For patients newly diagnosed with cancer, getting in better physical and mental shape before starting treatment can improve outcomes and reduce complications, according to a new study.
The practice of prehabilitation is common in orthopedic surgery, where patients who are set to undergo knee or hip replacement or other procedures are encouraged to get in the best shape possible beforehand, so that they will be better able to withstand the rigors of surgery and optimize postoperative recovery.
The first review of prehabilitation in cancer patients examines studies that used aerobic exercise to improve strength and stamina. The results, which appear in the August issue of American Journal of Physical Medicine & Rehabilitation, show that prehabilitation improves not just physical outcomes, but also psychologic outcomes. It also decreases hospital readmissions and reduces cancer-related healthcare costs.
The time between a diagnosis of cancer and the beginning of therapy is an ideal teaching moment, and can be successfully used to help patients cope with their anxiety and worries about their future, coauthor Julie K. Silver, MD, from the Department of Physical Medicine and Rehabilitation at Harvard Medical School in Boston, told Medscape Medical News.
"There is a window of time when newly diagnosed patients are thinking about their upcoming treatment and want to do things to help themselves. I saw this first-hand in my cancer rehabilitation practice, and saw that patients could benefit from interventions before their treatment started," Dr. Silver explained.
She and her coauthor, Jennifer Baima, MD, also from Harvard Medical School, reviewed the literature on rehabilitation in general and as it applies to the oncology population. They found 6 articles that dealt with cancer prehabilitation and numerous others that focused on preoperative, prophylactic, perioperative, and pretreatment cancer rehabilitation.
Three of the studies involved patients with lung cancer. One study found that preoperative short-term intense physical therapy increased oxygen saturation, improved exercise capacity, and reduced hospital stays.
In another study of 22 lung cancer patients with comorbid chronic obstructive pulmonary disease, prehabilitation consisted of walking before surgery. In these patients, there was less need for tracheostomy and prolonged oxygen inhalation after surgery than there was in historic control subjects.
The third lung cancer study found that patients who attended 90-minute outpatient appointments 5 days per week for 4 weeks, during which they cycled and performed strength training, showed significant improvement in maximal aerobic capacity.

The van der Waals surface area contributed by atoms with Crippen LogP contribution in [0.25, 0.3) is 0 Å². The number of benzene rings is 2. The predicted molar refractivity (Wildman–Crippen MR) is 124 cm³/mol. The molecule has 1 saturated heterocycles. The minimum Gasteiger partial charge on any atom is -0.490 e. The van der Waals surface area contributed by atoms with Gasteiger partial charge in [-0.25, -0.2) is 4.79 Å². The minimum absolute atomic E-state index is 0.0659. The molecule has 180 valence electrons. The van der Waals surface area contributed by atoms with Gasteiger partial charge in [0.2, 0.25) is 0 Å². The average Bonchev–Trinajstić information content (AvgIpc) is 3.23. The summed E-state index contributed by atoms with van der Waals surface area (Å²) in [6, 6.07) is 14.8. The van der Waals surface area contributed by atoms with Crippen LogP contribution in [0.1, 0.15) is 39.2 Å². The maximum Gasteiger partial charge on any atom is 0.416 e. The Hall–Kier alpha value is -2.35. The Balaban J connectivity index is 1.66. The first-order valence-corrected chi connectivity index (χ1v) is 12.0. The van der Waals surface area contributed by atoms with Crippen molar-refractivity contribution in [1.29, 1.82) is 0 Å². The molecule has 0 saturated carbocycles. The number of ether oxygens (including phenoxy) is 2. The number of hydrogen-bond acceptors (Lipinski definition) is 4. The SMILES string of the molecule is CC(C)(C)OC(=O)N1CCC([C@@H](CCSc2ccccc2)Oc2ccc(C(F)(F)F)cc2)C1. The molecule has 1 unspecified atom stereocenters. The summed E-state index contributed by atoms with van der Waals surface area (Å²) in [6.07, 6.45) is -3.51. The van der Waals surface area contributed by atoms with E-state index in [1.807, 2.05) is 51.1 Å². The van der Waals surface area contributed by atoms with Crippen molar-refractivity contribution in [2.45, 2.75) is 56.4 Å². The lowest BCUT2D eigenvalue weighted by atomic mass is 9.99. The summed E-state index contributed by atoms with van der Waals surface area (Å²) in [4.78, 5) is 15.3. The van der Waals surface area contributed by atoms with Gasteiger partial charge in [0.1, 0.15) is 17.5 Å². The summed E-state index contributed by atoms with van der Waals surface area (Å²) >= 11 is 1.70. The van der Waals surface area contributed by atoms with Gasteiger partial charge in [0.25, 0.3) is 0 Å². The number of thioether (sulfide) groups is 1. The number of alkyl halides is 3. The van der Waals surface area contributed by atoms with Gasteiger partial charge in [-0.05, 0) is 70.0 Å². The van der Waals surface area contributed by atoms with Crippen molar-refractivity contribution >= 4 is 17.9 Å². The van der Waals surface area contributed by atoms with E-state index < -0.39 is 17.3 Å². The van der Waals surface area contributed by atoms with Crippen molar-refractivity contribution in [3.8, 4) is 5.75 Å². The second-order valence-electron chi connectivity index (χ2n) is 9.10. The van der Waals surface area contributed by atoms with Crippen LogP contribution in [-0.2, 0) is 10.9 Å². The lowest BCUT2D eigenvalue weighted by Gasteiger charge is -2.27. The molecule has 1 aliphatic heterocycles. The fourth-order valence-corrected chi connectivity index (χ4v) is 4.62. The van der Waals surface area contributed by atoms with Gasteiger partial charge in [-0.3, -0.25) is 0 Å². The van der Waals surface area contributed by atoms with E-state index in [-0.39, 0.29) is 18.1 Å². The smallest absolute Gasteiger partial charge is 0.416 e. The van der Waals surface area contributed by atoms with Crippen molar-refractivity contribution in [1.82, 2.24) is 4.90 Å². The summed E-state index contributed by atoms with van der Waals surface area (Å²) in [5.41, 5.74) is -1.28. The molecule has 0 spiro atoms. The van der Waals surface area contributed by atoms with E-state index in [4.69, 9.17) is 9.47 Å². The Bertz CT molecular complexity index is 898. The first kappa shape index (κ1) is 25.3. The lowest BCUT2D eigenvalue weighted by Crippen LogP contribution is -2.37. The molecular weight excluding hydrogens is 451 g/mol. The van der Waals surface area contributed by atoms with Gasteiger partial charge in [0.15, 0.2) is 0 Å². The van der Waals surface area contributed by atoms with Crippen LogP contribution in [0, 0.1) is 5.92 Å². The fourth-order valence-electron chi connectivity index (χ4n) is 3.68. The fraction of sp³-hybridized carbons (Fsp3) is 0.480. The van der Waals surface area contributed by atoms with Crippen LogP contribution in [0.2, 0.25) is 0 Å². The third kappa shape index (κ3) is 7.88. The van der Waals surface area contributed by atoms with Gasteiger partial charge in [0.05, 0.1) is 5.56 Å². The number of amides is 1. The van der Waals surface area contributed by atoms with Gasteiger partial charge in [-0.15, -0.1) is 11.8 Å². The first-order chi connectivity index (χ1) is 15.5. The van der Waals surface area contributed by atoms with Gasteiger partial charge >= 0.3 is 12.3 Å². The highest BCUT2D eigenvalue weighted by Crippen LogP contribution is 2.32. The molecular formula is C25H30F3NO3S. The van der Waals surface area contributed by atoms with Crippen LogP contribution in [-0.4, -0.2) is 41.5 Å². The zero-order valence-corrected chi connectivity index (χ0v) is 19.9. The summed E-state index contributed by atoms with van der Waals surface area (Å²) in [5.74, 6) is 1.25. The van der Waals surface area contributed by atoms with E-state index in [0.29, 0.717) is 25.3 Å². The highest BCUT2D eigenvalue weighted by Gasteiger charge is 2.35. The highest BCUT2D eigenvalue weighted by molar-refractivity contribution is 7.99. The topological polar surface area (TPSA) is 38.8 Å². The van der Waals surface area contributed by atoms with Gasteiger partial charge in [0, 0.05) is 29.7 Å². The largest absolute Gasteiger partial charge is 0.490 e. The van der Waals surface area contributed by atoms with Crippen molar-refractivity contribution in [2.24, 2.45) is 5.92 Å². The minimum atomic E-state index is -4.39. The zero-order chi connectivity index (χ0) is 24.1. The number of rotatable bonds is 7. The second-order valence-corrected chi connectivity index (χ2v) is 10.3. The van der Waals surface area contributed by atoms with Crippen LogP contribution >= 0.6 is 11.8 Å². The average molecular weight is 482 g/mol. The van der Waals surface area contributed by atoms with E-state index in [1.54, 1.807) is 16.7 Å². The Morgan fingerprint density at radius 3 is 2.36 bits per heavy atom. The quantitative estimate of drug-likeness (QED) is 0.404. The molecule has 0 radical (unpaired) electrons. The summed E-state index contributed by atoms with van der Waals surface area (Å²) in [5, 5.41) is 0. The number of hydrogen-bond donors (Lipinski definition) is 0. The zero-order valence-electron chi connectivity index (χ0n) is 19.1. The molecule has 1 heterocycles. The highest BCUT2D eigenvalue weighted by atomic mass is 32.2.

"The research doesn't really support this yet, but patients who undergo prehabilitation may be able to better adhere to their acute cancer treatment regimens," Dr. Silver said.
"For example, if a patient who is newly diagnosed with lung cancer undergoes prehabilitation, they may be able to complete their cancer treatments better because they are stronger physically and emotionally," she explained.
She added that the ideal prehabilitation regimen is multimodal.
"There is more than one assessment and/or intervention that is offered. One of the things that should be considered for every newly diagnosed cancer patient is a prehabilitation intervention designed to decrease anxiety about the upcoming treatment. This would involve helping the patient learn progressive muscle relaxation techniques or meditation," Dr. Silver said.
"You want to combine that with things that will help them physically as well. If you have a patient who is going to have a colostomy, for example, then you might want to train them preoperatively to manage that," she said.
Prehabilitation could also include things like financial counseling, which could help decrease anxiety, she noted.
The STAR Program
Prehabilitation programs are springing up in more and more hospitals, Dr. Silver said. In fact, in 2009, she cofounded the Survivorship Training and Rehabilitation (STAR) program, which can now be found in 100 hospitals in the United States.
"Clinicians should be aware of the emerging research in cancer prehabilitation and implement evidence-based care by referring their patients, if possible, to a prehabilitation program, or implement one themselves," she explained.
A Terrific Idea
R. Samuel Mayer, MD, vice chair of the Department of Physical Management and Rehabilitation at Johns Hopkins Medical Center in Baltimore, who was asked by Medscape Medical News to comment on the study, said that prehabilitation is "a terrific idea."
"This is something that has been looked at before, primarily in the orthopedic world before joint replacement. If you improve someone's physical condition before they go into surgery, the outcomes will be better," he noted. "Why not do this with cancer patients?"
Too often, patients get referred to rehabilitation after their treatment, or worse, when their disease has spread and they are severely disabled.
"The best thing is to help patients before things get that bad, and these programs are available now at more and more hospitals. Even if you just give patients an exercise program so they can get in better shape, they will feel more in control. Unfortunately, cancer patients have so many things done to them; the one thing prehab can really offer these patients is [a sense of] control," Dr. Mayer said.
Dr. Silver reports that she is cofounder of Oncology Rehab Partners, LLC, which developed the STAR program. Dr. Mayer reports no relevant financial relationships.
Am J Phys Med Rehabil. 2013;92:715-727. Abstract
Medscape Medical News © 2013 WebMD, LLC
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Cite this: Prehabilitation Before Cancer Treatment Improves Outcomes - Medscape - Aug 01, 2013.